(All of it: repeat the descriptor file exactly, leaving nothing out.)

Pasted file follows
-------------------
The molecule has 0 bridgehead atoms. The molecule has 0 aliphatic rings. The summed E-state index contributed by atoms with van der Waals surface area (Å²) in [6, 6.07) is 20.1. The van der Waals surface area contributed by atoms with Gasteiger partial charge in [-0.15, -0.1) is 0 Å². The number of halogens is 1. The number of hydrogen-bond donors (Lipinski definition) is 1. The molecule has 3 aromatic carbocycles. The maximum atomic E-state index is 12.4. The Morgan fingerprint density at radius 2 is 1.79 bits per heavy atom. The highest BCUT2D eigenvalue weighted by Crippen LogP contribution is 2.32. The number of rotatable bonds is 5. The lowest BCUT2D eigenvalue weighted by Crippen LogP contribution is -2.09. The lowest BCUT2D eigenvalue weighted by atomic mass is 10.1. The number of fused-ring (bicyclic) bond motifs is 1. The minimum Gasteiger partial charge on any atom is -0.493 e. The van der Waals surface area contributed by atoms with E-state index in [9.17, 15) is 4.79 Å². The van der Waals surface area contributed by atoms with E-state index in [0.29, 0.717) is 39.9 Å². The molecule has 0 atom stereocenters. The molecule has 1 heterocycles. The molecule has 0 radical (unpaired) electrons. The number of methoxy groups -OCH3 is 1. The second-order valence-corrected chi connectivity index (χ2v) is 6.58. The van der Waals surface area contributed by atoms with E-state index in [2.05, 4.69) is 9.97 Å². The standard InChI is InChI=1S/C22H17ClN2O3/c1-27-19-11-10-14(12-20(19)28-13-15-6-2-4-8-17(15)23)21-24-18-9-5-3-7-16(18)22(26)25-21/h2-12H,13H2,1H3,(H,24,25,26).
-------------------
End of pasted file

The molecule has 0 bridgehead atoms. The molecule has 0 aliphatic rings. The summed E-state index contributed by atoms with van der Waals surface area (Å²) in [6, 6.07) is 20.1. The van der Waals surface area contributed by atoms with Gasteiger partial charge in [-0.15, -0.1) is 0 Å². The number of halogens is 1. The number of hydrogen-bond donors (Lipinski definition) is 1. The molecule has 3 aromatic carbocycles. The maximum atomic E-state index is 12.4. The Morgan fingerprint density at radius 2 is 1.79 bits per heavy atom. The highest BCUT2D eigenvalue weighted by Crippen LogP contribution is 2.32. The number of rotatable bonds is 5. The lowest BCUT2D eigenvalue weighted by Crippen LogP contribution is -2.09. The lowest BCUT2D eigenvalue weighted by atomic mass is 10.1. The number of fused-ring (bicyclic) bond motifs is 1. The minimum Gasteiger partial charge on any atom is -0.493 e. The van der Waals surface area contributed by atoms with E-state index in [9.17, 15) is 4.79 Å². The van der Waals surface area contributed by atoms with E-state index in [0.29, 0.717) is 39.9 Å². The molecule has 0 atom stereocenters. The molecule has 1 heterocycles. The molecule has 0 radical (unpaired) electrons. The number of methoxy groups -OCH3 is 1. The second-order valence-corrected chi connectivity index (χ2v) is 6.58. The van der Waals surface area contributed by atoms with E-state index in [2.05, 4.69) is 9.97 Å². The standard InChI is InChI=1S/C22H17ClN2O3/c1-27-19-11-10-14(12-20(19)28-13-15-6-2-4-8-17(15)23)21-24-18-9-5-3-7-16(18)22(26)25-21/h2-12H,13H2,1H3,(H,24,25,26).